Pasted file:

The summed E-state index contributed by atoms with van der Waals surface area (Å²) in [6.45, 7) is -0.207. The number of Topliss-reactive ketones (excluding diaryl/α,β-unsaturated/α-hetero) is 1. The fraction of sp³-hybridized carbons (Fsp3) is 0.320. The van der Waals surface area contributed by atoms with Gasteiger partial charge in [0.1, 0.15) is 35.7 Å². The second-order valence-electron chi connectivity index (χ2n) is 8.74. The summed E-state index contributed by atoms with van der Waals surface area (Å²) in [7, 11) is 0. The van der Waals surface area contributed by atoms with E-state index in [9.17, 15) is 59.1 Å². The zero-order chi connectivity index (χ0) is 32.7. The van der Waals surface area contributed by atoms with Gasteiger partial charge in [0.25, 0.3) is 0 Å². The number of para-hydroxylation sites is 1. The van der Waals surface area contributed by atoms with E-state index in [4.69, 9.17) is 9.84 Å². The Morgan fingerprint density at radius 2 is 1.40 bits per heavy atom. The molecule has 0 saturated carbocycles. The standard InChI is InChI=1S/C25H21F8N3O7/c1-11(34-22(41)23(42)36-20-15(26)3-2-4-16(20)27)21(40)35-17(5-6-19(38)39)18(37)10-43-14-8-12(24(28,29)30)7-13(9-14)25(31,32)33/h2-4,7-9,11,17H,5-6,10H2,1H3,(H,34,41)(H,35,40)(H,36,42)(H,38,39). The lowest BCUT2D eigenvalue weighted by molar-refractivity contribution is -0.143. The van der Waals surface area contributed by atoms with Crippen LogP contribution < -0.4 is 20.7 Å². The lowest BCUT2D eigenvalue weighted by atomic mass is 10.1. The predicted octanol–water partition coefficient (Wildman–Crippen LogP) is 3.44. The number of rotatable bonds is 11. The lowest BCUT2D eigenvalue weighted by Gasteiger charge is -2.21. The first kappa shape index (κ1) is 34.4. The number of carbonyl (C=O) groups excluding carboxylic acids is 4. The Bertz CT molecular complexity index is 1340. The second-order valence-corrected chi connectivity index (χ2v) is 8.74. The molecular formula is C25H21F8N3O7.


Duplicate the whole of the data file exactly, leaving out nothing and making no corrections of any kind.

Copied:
The summed E-state index contributed by atoms with van der Waals surface area (Å²) in [6.45, 7) is -0.207. The number of Topliss-reactive ketones (excluding diaryl/α,β-unsaturated/α-hetero) is 1. The fraction of sp³-hybridized carbons (Fsp3) is 0.320. The van der Waals surface area contributed by atoms with Gasteiger partial charge in [0.1, 0.15) is 35.7 Å². The second-order valence-electron chi connectivity index (χ2n) is 8.74. The summed E-state index contributed by atoms with van der Waals surface area (Å²) in [7, 11) is 0. The van der Waals surface area contributed by atoms with E-state index in [9.17, 15) is 59.1 Å². The zero-order chi connectivity index (χ0) is 32.7. The van der Waals surface area contributed by atoms with Gasteiger partial charge in [0.25, 0.3) is 0 Å². The number of para-hydroxylation sites is 1. The van der Waals surface area contributed by atoms with E-state index in [4.69, 9.17) is 9.84 Å². The Morgan fingerprint density at radius 2 is 1.40 bits per heavy atom. The molecule has 0 saturated carbocycles. The standard InChI is InChI=1S/C25H21F8N3O7/c1-11(34-22(41)23(42)36-20-15(26)3-2-4-16(20)27)21(40)35-17(5-6-19(38)39)18(37)10-43-14-8-12(24(28,29)30)7-13(9-14)25(31,32)33/h2-4,7-9,11,17H,5-6,10H2,1H3,(H,34,41)(H,35,40)(H,36,42)(H,38,39). The lowest BCUT2D eigenvalue weighted by molar-refractivity contribution is -0.143. The van der Waals surface area contributed by atoms with Crippen LogP contribution < -0.4 is 20.7 Å². The lowest BCUT2D eigenvalue weighted by atomic mass is 10.1. The predicted octanol–water partition coefficient (Wildman–Crippen LogP) is 3.44. The number of rotatable bonds is 11. The lowest BCUT2D eigenvalue weighted by Gasteiger charge is -2.21. The first kappa shape index (κ1) is 34.4. The number of carbonyl (C=O) groups excluding carboxylic acids is 4. The Bertz CT molecular complexity index is 1340. The second-order valence-corrected chi connectivity index (χ2v) is 8.74. The molecular formula is C25H21F8N3O7.